Legacy of Elkhart’s Love mural will live on, despite having to be demolished

NOW: Legacy of Elkhart’s Love mural will live on, despite having to be demolished

ELKHART, Ind. - The beloved mural has attracted thousands of eyes at the corner of Main and Prairie in Elkhart since 1996.

Many stopping by to take photos and say goodbye to what is being called a piece of Elkhart history before it comes down in the next month.

"This is a mural I drive past every day,” said Trevor Wendzonka the Communications Director for Elkhart Public Library. He, like each Elkhart resident that spoke with ABC57, had their own story to share in relation to the mural that has stood tall over the visible city corridor over the past nearly 30 years, untouched and never vandalized.

"Everybody has a different connection to it, so to see so many people stopping by and taking pictures and reigniting a conversation on social media has been heartening,” said Corinne Straight, the City of Elkhart’s Director of Communications.

The mural, has a story of its own, going back to the 1990s when artist Kelby Love shared his talents with his hometown, to bring a message of peace to the community, after the city saw 48 fatal shootings involving teens in just 29 months.

"It was the pain the community was feeling that lead Kelby to create this mural to express that there's more than violence. There's hope, and peace, and love that can be found if we look within ourselves,” said Wendzonka who shared Kelby’s story in an Elkhart Public Library blog post.

Kelby, who passed in 2018, with a heart for the community sought to find unity stroke by stroke, in companionship with an effort to get guns off the streets, with a gun buyback program.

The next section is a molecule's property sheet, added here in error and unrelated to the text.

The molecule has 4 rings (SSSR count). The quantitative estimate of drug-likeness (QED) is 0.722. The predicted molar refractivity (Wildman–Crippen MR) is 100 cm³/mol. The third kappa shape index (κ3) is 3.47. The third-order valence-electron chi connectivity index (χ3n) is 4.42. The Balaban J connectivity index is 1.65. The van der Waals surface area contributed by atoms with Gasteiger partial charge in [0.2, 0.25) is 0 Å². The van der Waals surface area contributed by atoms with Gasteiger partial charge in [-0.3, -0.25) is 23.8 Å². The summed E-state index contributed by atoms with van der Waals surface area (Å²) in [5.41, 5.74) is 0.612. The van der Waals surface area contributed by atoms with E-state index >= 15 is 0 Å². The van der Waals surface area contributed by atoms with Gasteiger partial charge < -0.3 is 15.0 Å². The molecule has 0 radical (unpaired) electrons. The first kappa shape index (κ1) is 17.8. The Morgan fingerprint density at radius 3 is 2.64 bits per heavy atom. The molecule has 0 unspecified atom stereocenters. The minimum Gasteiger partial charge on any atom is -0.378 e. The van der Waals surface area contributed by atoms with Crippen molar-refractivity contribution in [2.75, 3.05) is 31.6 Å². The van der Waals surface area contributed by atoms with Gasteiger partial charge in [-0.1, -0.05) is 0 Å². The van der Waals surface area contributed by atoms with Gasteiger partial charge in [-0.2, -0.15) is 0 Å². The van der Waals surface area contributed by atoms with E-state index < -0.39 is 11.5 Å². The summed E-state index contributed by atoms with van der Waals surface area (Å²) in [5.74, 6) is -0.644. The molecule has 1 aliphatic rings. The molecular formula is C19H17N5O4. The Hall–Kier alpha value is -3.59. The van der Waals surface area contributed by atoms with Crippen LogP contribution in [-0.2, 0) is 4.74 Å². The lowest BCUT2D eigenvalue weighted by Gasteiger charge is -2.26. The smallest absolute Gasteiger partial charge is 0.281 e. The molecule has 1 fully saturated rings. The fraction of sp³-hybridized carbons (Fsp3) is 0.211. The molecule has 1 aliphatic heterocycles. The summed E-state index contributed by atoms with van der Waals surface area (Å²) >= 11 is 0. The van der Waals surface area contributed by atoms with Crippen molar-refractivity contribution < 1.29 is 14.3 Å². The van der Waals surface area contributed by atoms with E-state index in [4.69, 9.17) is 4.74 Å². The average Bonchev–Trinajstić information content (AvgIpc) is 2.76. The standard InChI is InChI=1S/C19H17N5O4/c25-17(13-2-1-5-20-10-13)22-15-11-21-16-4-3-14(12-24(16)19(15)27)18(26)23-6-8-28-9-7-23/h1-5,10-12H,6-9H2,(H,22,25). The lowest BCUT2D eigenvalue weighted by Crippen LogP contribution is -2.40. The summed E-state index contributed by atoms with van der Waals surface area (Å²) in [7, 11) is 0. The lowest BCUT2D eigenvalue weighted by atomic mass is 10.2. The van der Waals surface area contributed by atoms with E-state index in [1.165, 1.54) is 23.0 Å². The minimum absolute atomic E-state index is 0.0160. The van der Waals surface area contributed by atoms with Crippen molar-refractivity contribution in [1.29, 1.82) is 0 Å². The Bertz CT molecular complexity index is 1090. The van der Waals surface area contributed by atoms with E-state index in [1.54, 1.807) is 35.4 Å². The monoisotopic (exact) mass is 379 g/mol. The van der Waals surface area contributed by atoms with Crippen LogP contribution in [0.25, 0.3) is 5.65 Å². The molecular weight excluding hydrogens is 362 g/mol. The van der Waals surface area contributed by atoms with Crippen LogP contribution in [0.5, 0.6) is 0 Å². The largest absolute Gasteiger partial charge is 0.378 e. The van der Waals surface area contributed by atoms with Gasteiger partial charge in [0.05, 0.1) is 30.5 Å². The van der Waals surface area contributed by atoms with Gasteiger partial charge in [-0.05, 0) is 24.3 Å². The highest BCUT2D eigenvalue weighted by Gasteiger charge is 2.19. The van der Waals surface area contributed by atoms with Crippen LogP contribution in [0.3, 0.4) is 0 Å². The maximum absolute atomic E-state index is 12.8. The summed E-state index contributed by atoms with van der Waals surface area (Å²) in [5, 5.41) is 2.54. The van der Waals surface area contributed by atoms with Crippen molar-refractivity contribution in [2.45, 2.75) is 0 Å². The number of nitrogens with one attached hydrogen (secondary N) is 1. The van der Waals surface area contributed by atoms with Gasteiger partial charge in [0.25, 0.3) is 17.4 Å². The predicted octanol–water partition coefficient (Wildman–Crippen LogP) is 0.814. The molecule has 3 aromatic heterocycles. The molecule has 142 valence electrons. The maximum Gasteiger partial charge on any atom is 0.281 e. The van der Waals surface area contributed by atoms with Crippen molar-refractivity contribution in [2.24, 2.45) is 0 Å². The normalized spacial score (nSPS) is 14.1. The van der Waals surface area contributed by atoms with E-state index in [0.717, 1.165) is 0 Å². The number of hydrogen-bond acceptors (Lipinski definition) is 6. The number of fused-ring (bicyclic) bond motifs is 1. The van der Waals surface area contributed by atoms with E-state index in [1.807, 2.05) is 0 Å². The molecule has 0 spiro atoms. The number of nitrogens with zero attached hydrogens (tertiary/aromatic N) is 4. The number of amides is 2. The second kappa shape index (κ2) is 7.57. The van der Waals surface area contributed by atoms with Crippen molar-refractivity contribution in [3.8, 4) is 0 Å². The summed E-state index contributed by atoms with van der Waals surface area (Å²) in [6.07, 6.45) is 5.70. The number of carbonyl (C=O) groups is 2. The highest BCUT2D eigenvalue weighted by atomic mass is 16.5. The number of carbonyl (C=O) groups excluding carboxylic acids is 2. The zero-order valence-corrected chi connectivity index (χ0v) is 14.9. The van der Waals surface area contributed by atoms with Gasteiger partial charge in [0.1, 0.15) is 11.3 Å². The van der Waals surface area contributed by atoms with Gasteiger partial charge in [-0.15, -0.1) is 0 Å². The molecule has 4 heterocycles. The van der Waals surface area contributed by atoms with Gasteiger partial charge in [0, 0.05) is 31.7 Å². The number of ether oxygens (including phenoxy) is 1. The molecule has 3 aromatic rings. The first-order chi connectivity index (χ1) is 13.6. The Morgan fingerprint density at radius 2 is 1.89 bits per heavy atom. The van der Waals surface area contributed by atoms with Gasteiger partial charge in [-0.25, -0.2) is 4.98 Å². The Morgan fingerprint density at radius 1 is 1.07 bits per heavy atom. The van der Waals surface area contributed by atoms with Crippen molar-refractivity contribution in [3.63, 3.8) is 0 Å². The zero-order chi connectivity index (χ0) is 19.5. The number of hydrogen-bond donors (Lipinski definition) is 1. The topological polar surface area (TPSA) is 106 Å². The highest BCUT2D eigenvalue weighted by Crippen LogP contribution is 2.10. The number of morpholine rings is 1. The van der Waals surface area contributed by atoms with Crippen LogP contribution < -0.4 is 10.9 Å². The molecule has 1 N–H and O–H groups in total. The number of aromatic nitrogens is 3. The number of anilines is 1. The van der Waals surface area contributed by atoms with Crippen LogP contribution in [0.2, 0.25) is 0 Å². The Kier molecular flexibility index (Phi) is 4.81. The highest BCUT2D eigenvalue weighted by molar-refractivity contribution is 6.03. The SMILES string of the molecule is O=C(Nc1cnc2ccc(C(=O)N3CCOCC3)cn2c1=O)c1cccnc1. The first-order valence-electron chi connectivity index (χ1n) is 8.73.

The image depicts a figure with long flowing hair reaching down to separate the two figures who drop their guns in surprise.

Above the heads of the two figures is a brown hand and a white hand clasped in unity, a book and an apple for the schools, a cross, for the faith community, a garden for new growth, the Violence Intervention Project logo, with its’ central figure holding out hands to stop conflict,  the houses of Elkhart, and four figures – adults and young people – with their arms linked all in hopes to end the violence seen across the city and promote a message of unity.

While the message to put the guns down is timeless, the brick behind it is not.

At nearly 100 years old, the city says it cannot stand any longer, after exploring all options with structural engineers as they redevelop all of the 1000 block of South Main.

"Understanding the importance of this mural to everyone who lives here in the city, once we learned it could not be saved, we did the next best thing which was capture some high-quality pictures of this mural,” said Straight, on behalf of the city.

While the mural may be the last physical example of Kelby’s work. His legacy will carry on along with the mural, even after it comes down.

The city hopes to share high-definition images with whoever develops the next building in the original’s place so it can be recreated.

The Elkhart Public Library continues to tell Kelby’s story and is to name a meeting room at their Pierre Moran Branch in his honor.

"That's the great thing about art. Is that it lives forever, and you can always appreciate what the artist, his time his energy, his passion, and that lives on although Kelby passed at such a young age,” said Wendzonka.

In hopes to continues to inspire generations to come.

"There's generations coming, and they should know, they, like Kelby Love, can accomplish great things, right here in Elkhart," Wendzonka added.

The city says the demolition project will start on the north end of the block and work its way down ending with the wall, so folks will have a month or so until it comes down to take pictures and say their goodbyes.

They hope to save any bricks that are salvageable to put on a pallet for folks to grab a piece of the legacy when it’s gone.

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